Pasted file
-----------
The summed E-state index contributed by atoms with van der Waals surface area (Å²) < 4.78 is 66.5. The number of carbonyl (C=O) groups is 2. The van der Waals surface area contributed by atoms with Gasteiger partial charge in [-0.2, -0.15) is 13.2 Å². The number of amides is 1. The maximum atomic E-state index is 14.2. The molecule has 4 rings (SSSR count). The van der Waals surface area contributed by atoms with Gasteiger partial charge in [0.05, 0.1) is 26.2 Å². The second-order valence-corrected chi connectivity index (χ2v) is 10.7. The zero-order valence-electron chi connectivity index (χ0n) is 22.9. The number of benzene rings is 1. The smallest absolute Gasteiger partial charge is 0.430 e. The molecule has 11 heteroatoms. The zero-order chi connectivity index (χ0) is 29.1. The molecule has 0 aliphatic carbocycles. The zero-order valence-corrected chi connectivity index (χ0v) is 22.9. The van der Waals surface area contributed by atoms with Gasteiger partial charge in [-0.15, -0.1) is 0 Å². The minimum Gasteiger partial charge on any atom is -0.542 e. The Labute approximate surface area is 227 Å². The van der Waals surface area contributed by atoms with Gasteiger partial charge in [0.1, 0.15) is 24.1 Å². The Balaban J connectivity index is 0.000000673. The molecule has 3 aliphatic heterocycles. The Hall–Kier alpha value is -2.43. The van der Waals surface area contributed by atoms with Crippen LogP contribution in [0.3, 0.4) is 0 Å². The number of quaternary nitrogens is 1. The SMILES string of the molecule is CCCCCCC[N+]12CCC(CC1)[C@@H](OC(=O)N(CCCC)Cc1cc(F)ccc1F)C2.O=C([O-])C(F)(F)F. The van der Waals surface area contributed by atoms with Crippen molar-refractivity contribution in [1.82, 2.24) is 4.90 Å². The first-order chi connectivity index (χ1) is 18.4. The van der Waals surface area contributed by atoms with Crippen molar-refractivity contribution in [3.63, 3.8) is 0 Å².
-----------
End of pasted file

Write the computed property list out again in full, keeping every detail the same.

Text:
The summed E-state index contributed by atoms with van der Waals surface area (Å²) < 4.78 is 66.5. The number of carbonyl (C=O) groups is 2. The van der Waals surface area contributed by atoms with Gasteiger partial charge in [-0.2, -0.15) is 13.2 Å². The number of amides is 1. The maximum atomic E-state index is 14.2. The molecule has 4 rings (SSSR count). The van der Waals surface area contributed by atoms with Gasteiger partial charge in [0.05, 0.1) is 26.2 Å². The second-order valence-corrected chi connectivity index (χ2v) is 10.7. The zero-order valence-electron chi connectivity index (χ0n) is 22.9. The number of benzene rings is 1. The smallest absolute Gasteiger partial charge is 0.430 e. The molecule has 11 heteroatoms. The zero-order chi connectivity index (χ0) is 29.1. The molecule has 0 aliphatic carbocycles. The zero-order valence-corrected chi connectivity index (χ0v) is 22.9. The van der Waals surface area contributed by atoms with Gasteiger partial charge in [-0.15, -0.1) is 0 Å². The minimum Gasteiger partial charge on any atom is -0.542 e. The Labute approximate surface area is 227 Å². The van der Waals surface area contributed by atoms with Gasteiger partial charge in [0.1, 0.15) is 24.1 Å². The Balaban J connectivity index is 0.000000673. The molecule has 3 aliphatic heterocycles. The Hall–Kier alpha value is -2.43. The van der Waals surface area contributed by atoms with Crippen LogP contribution in [0.3, 0.4) is 0 Å². The number of quaternary nitrogens is 1. The SMILES string of the molecule is CCCCCCC[N+]12CCC(CC1)[C@@H](OC(=O)N(CCCC)Cc1cc(F)ccc1F)C2.O=C([O-])C(F)(F)F. The van der Waals surface area contributed by atoms with Crippen molar-refractivity contribution in [1.82, 2.24) is 4.90 Å². The first-order chi connectivity index (χ1) is 18.4. The van der Waals surface area contributed by atoms with Crippen molar-refractivity contribution in [3.63, 3.8) is 0 Å².